How to Start Seeds Indoors: Tips for Beginners
Maybe you want to try to start seeds indoors for the first time. Or maybe you’ve tried in the past with little (or no) success. While attempting to start seeds indoors can prove intimidating, once you get the hang of the basics, it’s really not as hard as you might think.
And the benefits are many! You save money by not having to purchase transplants, you can start your season earlier, and you get the joy of watching your plant grow from seed to harvest! (And that’s more rewarding than you think!)
Though I have been starting seeds indoors for several years, I wanted to ask an expert to weigh in on best practices. In this episode of the Beginner’s Garden Podcast, I talked to Kevin Espiritu of Epic Gardening, and he shared with me what you need to start and grow your seeds inside. Click below to listen to the podcast or keep reading for the full article.
*links below are affiliate links. If you click through and purchase, I will receive a commission at no extra cost to you. Thank you for your support.
Seed Starting Supplies
Beginning gardeners often question what supplies they need to start seeds indoors. Though the supply list isn’t as long as you think, these basics will ensure you get the best start to your seed starting venture.
Seed Starting Kit
A basic seed starting kit is great for beginners. Most kits will include a propagation tray, an insert to help separate your seedlings, and a humidity dome. Some may include a seedling heat mat. This is most of what you’ll need to get started.
The humidity dome is pretty important because it helps to mimic the moisture and temperature in nature that triggers the seed to germinate. The heat mat is great because even indoors in the winter it can get too cold for some seeds to germinate.
Seedling Heat Mat
If your seed starting kit doesn’t come with a seedling heat mat, I recommend purchasing one like this one. Even in a warm home, using a seedling heat mat is a great way to increase the soil temperature. Soil temperature is extremely important in seed germination (both inside and outside in the garden).
Grow Lights for Seed Starting
Do you need a grow light to start seeds indoors? Basically, yes. Perhaps it’s possible that you could start your seedlings in a sunny window, but most experts will tell you it’s not likely. This is where most indoor seed starting efforts fail. Seedlings simply need more light than even a sunny window can provide — especially when you consider that you’ll be starting your seeds in the short days of winter.
Personally, my success in starting seeds only came after I purchased an indoor grow light. My window attempts never worked. The plants that did survive were clearly stressed, and you don’t want to start out your valuable vegetables under stress.
You can choose and LED or a fluorescent grow light. Here is a simple LED Grow Light I have used that has worked well for me. LED lights provide the right spectrum that plants need to grow and they are the less expensive option. On the other hand, a fluorescent grow light is a little more expensive but will give you much more space for your seedlings.
Seed Starting Mix vs. Potting Soil
When you are starting seeds, you want to give them the best medium in which to grow. Seed starting mix is a mixture of fine particles, perfect for delicate seeds to get their start. It usually contains some compost for nutrition, peat moss, and vermiculite. Potting mix is similar to seed starting mix, but the particle size is bigger because more developed plants can handle it.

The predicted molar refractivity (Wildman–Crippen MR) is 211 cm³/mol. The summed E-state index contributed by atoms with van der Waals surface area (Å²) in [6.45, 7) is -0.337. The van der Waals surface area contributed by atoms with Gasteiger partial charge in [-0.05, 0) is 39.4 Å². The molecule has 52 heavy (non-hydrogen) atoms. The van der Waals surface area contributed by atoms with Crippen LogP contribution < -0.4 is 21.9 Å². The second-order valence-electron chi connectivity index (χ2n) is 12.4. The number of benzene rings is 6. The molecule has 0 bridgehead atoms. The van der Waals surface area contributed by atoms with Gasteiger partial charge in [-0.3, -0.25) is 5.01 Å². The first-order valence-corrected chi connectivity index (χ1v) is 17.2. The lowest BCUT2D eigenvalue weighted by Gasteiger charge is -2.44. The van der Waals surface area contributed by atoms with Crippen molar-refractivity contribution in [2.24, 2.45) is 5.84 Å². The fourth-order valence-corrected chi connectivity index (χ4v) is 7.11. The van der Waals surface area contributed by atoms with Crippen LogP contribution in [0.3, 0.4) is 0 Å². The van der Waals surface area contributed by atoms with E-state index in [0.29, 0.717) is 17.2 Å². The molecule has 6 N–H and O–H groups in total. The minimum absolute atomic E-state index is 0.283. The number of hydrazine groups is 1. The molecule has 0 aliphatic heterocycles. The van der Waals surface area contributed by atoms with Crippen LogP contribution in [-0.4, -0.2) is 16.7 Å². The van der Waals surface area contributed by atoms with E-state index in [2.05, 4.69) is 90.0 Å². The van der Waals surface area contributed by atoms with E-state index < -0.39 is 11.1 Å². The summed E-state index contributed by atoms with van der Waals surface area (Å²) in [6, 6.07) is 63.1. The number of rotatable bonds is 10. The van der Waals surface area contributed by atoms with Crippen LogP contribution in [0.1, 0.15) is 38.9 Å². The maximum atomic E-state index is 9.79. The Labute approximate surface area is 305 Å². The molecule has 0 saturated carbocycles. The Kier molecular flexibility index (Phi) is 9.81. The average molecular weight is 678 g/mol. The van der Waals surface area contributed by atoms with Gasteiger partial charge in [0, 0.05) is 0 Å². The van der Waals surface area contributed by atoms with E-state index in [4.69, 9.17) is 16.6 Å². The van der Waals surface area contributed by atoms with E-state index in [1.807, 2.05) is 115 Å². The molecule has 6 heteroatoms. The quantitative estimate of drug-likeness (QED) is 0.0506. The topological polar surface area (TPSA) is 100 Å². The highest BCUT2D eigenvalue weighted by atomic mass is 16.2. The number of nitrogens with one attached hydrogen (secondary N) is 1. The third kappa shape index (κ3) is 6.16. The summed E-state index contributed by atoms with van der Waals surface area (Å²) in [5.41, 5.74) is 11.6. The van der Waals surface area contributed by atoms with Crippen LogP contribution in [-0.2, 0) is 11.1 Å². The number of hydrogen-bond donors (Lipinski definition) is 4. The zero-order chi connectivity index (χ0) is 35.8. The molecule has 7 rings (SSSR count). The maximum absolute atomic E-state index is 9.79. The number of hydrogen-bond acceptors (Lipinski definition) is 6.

Seed Starting Pots and Containers
If you purchase a seed starting kit, the standard container included is a propagation tray. You can place many different inserts into this type of tray. But perhaps you’d like to explore other options for containers. Here are a few popular ones.
Starting Seeds in Egg Cartons
This is a popular option that is easy to find and a great way to get seeds sprouting. But the drawback is that pretty quickly after gemination, you will have to move the seedling into a larger container because of the little amount of soil. Not only does this take extra time and effort from you, but you also have to take great care in the transplant so you do not damage the tender seedlings.
Starting Seeds in Peat Pots
Peat pots are another popular option for home gardeners. These are little pots made entirely of peat moss that you fill with soil and plant your seed. As the seeds are growing, the peat moss helps to retain moisture, which is crucial for starting seeds. When it’s time to transplant the seedling into the garden, the peat can be easily peeled away from the root ball to make transferring to the ground easier on the plant (and you).
Starting Seeds in Peat Pellets
Peat pellets serve as containers made entirely of peat as their growing medium. (No seed starting mix required.) When you buy them, they are condensed and dehydrated. When you add water to them, they expand, and then you can plant a seed in each pellet. When the seedling is healthy, you plant the pellets directly in the ground. This is a simple and inexpensive method. Peat pellets are better for smaller plants that need less time inside than the peat pots, although you can choose different sizes of pellets for different plants.
Planting Seeds Indoors FAQ
Which Seeds Should I Start Indoors?
While every gardener will have different experiences and viewpoints on this question, most will agree that tomatoes and peppers are the best options for starting indoors. They transplant well, and the head start and indoor beginning can give to a seedling will equal more harvest potential.
Other options include broccoli, cabbage, and lettuce (not necessary, but helpful for an earlier harvest). Some gardeners will start squash, zucchini, and melons indoors, though they are not ones I recommend for beginning gardeners. Check out my list of seeds that are best started directly in the garden.